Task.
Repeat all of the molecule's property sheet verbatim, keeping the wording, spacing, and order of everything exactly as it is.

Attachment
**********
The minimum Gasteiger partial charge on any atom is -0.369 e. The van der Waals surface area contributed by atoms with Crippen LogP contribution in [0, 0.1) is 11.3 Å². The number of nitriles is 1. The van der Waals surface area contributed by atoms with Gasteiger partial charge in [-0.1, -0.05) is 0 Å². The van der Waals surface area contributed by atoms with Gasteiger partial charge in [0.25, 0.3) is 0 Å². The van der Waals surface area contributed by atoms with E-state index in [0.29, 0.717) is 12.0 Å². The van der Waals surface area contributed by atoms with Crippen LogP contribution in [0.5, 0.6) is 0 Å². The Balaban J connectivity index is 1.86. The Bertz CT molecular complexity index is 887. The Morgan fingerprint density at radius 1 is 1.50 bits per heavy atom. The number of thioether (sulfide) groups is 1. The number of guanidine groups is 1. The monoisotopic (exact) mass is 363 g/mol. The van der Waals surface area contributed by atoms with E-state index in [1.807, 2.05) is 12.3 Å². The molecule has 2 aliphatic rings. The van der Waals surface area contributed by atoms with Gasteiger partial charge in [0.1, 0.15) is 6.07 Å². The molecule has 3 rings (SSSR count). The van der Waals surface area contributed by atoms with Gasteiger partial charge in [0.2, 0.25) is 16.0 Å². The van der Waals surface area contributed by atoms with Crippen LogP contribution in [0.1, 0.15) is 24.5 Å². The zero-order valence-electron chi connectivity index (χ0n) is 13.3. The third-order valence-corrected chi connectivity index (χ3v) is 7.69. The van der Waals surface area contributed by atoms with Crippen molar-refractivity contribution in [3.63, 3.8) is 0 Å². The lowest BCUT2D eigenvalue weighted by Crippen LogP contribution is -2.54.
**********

The minimum Gasteiger partial charge on any atom is -0.369 e. The van der Waals surface area contributed by atoms with Crippen LogP contribution in [0, 0.1) is 11.3 Å². The number of nitriles is 1. The van der Waals surface area contributed by atoms with Gasteiger partial charge in [-0.1, -0.05) is 0 Å². The van der Waals surface area contributed by atoms with Gasteiger partial charge in [0.25, 0.3) is 0 Å². The van der Waals surface area contributed by atoms with E-state index in [0.29, 0.717) is 12.0 Å². The van der Waals surface area contributed by atoms with Crippen LogP contribution in [0.5, 0.6) is 0 Å². The Balaban J connectivity index is 1.86. The Bertz CT molecular complexity index is 887. The Morgan fingerprint density at radius 1 is 1.50 bits per heavy atom. The number of thioether (sulfide) groups is 1. The number of guanidine groups is 1. The monoisotopic (exact) mass is 363 g/mol. The van der Waals surface area contributed by atoms with E-state index in [1.807, 2.05) is 12.3 Å². The molecule has 2 aliphatic rings. The van der Waals surface area contributed by atoms with Gasteiger partial charge in [0.1, 0.15) is 6.07 Å². The molecule has 3 rings (SSSR count). The van der Waals surface area contributed by atoms with Gasteiger partial charge in [0.2, 0.25) is 16.0 Å². The van der Waals surface area contributed by atoms with Crippen LogP contribution in [0.1, 0.15) is 24.5 Å². The zero-order valence-electron chi connectivity index (χ0n) is 13.3. The third-order valence-corrected chi connectivity index (χ3v) is 7.69. The van der Waals surface area contributed by atoms with Crippen molar-refractivity contribution in [3.63, 3.8) is 0 Å². The lowest BCUT2D eigenvalue weighted by Crippen LogP contribution is -2.54.